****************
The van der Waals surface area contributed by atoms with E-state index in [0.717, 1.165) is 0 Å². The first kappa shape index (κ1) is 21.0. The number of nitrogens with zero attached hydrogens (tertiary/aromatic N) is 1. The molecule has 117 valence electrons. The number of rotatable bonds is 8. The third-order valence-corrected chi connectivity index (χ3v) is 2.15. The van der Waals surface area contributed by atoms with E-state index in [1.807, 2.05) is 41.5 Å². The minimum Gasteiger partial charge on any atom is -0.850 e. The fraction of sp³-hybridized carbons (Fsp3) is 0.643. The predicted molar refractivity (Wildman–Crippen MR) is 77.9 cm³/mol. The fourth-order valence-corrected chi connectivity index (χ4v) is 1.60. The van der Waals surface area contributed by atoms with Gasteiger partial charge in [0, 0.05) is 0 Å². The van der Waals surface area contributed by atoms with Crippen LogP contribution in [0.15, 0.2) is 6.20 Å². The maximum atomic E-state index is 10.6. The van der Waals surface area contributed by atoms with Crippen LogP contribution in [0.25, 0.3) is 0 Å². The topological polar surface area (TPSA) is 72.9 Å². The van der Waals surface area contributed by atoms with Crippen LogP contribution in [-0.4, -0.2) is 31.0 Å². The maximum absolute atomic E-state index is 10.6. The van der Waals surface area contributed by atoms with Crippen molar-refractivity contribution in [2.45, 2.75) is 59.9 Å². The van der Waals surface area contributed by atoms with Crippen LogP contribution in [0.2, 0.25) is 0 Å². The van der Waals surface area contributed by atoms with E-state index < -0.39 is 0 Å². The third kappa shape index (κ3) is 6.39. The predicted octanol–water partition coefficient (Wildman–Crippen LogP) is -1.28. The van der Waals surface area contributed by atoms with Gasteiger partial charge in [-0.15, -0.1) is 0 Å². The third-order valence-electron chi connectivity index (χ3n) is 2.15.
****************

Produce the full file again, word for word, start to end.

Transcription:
The van der Waals surface area contributed by atoms with E-state index in [0.717, 1.165) is 0 Å². The first kappa shape index (κ1) is 21.0. The number of nitrogens with zero attached hydrogens (tertiary/aromatic N) is 1. The molecule has 117 valence electrons. The number of rotatable bonds is 8. The third-order valence-corrected chi connectivity index (χ3v) is 2.15. The van der Waals surface area contributed by atoms with E-state index in [1.807, 2.05) is 41.5 Å². The minimum Gasteiger partial charge on any atom is -0.850 e. The fraction of sp³-hybridized carbons (Fsp3) is 0.643. The predicted molar refractivity (Wildman–Crippen MR) is 77.9 cm³/mol. The fourth-order valence-corrected chi connectivity index (χ4v) is 1.60. The van der Waals surface area contributed by atoms with Gasteiger partial charge in [0, 0.05) is 0 Å². The van der Waals surface area contributed by atoms with Crippen LogP contribution in [0.15, 0.2) is 6.20 Å². The maximum atomic E-state index is 10.6. The van der Waals surface area contributed by atoms with Crippen LogP contribution in [0.25, 0.3) is 0 Å². The topological polar surface area (TPSA) is 72.9 Å². The van der Waals surface area contributed by atoms with Crippen LogP contribution in [-0.4, -0.2) is 31.0 Å². The maximum absolute atomic E-state index is 10.6. The van der Waals surface area contributed by atoms with Crippen molar-refractivity contribution in [2.45, 2.75) is 59.9 Å². The van der Waals surface area contributed by atoms with Crippen LogP contribution in [0.2, 0.25) is 0 Å². The van der Waals surface area contributed by atoms with E-state index < -0.39 is 0 Å². The third kappa shape index (κ3) is 6.39. The predicted octanol–water partition coefficient (Wildman–Crippen LogP) is -1.28. The van der Waals surface area contributed by atoms with Gasteiger partial charge in [-0.15, -0.1) is 0 Å². The third-order valence-electron chi connectivity index (χ3n) is 2.15.